Don't be fooled by this lot's doe-eyed moniker. London noise-makers Doe pack more punch than a bottomless boozy fruit bowl, and 'Sincere' takes pinpoint aim at irritating do-gooders of the world atop squalling fret-licks and biting lyrical take-downs. “Say all the right things, watch as the praise rolls in.... congratulate yourself on doing nothing,” spits Nicola Leel, letting the venom drip from each word.

The first taste of their debut album ‘Some Things Last Longer Than You,’ it's a song powered forward by ferocity, taking no prisoners, and sparing no snark. Levelled squarely at well-intentioned, but ultimately misguided men who try to muscle their way into every conversation, and dominate every dialogue, Doe take them down in one smart swipe. Glimmering and fuzzing, and dripping with lagging harmonies, there's a brilliant tension fuelling 'Sincere'. Step aside, mansplainers. Doe are the ones in command, here. (El Hunt)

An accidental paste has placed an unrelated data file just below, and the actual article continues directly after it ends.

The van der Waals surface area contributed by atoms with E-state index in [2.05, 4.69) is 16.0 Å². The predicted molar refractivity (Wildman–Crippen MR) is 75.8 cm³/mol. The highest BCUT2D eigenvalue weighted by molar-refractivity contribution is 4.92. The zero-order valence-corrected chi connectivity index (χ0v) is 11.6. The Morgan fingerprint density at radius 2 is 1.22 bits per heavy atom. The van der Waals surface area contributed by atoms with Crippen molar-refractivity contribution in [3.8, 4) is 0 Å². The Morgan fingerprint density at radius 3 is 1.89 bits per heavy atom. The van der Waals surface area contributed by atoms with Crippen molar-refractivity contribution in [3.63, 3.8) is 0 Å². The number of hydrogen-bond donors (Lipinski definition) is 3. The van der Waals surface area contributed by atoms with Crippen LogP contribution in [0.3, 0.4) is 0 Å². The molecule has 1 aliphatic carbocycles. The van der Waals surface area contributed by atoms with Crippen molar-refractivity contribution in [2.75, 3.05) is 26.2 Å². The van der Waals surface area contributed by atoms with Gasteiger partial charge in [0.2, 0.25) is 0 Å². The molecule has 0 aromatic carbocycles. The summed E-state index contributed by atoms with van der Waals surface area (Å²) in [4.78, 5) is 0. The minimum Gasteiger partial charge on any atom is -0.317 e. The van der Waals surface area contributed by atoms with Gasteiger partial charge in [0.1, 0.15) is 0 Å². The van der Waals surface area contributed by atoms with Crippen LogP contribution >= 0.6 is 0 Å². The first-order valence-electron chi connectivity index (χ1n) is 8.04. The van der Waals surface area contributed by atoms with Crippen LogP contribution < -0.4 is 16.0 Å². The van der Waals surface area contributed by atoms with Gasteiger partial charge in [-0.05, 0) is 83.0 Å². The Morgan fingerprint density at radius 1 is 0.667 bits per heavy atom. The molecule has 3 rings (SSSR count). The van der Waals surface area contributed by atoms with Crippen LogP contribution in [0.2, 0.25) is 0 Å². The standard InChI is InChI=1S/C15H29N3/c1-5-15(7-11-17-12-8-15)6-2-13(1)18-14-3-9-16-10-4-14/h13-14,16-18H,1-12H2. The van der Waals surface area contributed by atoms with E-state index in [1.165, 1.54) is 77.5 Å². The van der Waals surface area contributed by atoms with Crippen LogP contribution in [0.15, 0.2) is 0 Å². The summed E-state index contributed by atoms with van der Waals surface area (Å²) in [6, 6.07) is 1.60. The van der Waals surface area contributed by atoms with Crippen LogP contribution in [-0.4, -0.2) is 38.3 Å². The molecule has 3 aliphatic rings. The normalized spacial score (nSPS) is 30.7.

Joanna Gruesome - Pretty Fucking Sick (Of It All)

Joanna Gruesome have always felt like an approachable bunch. Having first rolled onto the scene as students in Cardiff and Bristol, they’ve since tugged us into their creative friendship circle featuring the likes of Trust Fund, Grubs and Two White Cranes. This latest cut ‘Pretty Fucking Sick (Of It All)’ is an honest account of touring the states and running into some trouble with the CIA, as you tend to do. Also; it’s the first release without much-loved former vocalist Alanna McArdle.